In praise of Lucretius

Titus Lucretius Carus (Lucretius) was born about 1 Century BC. His six part poem De Rerum Natura (On the Nature of Things) is 7400 lines of hexameter in the style of Virgil and Ovid mirroring Homer. His is hardly a household name, but when his work was (re)discovered and (re)published in 1417 by Poggio the Florentine it had major impact on the course of the Renaissance.

His ideas began a shift away from the stark asceticism of Dark Ages Christianity based on an unknowable cosmology of angels and demons toward a more materialistic and mechanistic view of the world, one knowable by observation and experiment and comfortable with pleasure. This made possible:

After the Sack of Rome by Alaric and the Visigoths in 410 C.E., the Roman Empire and its culture had turned away from knowledge, reading and writing. Cities and infrastructure fell into disrepair. There was less international exchange and trade. Regions became more isolated, schools and universities closed, and academic disciplines fell out of favor and some even disappeared (grammarians, rhetoritricians. In place of intellectual pursuits there arose a pre-occupation with invasions by barbarians

(One could draw a parallel with modern American culture, our failing infrastructure, the right wing devaluing of knowledge and science, and a focus on demonizing that which is different. I leave that pursuit to the reader.)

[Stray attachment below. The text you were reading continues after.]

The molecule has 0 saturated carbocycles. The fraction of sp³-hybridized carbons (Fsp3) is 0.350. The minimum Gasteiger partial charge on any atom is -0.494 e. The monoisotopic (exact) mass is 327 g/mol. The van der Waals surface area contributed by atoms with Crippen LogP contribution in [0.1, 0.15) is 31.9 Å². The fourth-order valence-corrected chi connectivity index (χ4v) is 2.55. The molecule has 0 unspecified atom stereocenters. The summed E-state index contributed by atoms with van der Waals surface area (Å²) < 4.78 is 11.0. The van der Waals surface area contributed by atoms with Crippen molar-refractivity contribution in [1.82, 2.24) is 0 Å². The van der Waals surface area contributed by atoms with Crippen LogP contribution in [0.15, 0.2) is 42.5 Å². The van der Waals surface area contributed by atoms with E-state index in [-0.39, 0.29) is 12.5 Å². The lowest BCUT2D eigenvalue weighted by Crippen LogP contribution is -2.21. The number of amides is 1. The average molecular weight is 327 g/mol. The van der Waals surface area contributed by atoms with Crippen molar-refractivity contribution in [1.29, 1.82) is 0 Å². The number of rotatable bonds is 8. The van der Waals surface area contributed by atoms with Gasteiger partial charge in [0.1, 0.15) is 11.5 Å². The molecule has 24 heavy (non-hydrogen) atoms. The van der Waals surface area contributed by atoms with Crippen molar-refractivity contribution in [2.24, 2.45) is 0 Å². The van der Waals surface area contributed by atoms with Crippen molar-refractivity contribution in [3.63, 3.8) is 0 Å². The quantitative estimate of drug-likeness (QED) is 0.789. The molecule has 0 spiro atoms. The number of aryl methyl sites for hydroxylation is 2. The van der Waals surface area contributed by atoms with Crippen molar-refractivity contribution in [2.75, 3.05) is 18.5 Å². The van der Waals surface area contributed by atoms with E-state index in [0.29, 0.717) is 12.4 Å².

At its core, his poem posits a universe composed of an infinite number of particles (which he called atoms) that were indivisible and moved constantly through space, missing or colliding, combining and separating in a perpetual process of building and breaking. As this self-contained fractal process explained everything there was no God. In fact, there was neither need nor room for a God. The Planner and His Plan were replaceable by random processes, leading to natural selection as the determinant for both the universe and its living beings. Only atoms last forever.  

Such a concept of the universe, of course, is inconsistent with geocentricity, let alone anthropocentricity. It suggest the replacement of fears and superstitions with acceptance of our transience, leaving us free to truly pursue the beauty and pleasure of the world. Moral living, no longer based on adherence to traditional religious precepts, required “living prudently and honorably and justly … living courageously and temperately and magnanimously …  making friends and …  being philanthropic.”

 


 

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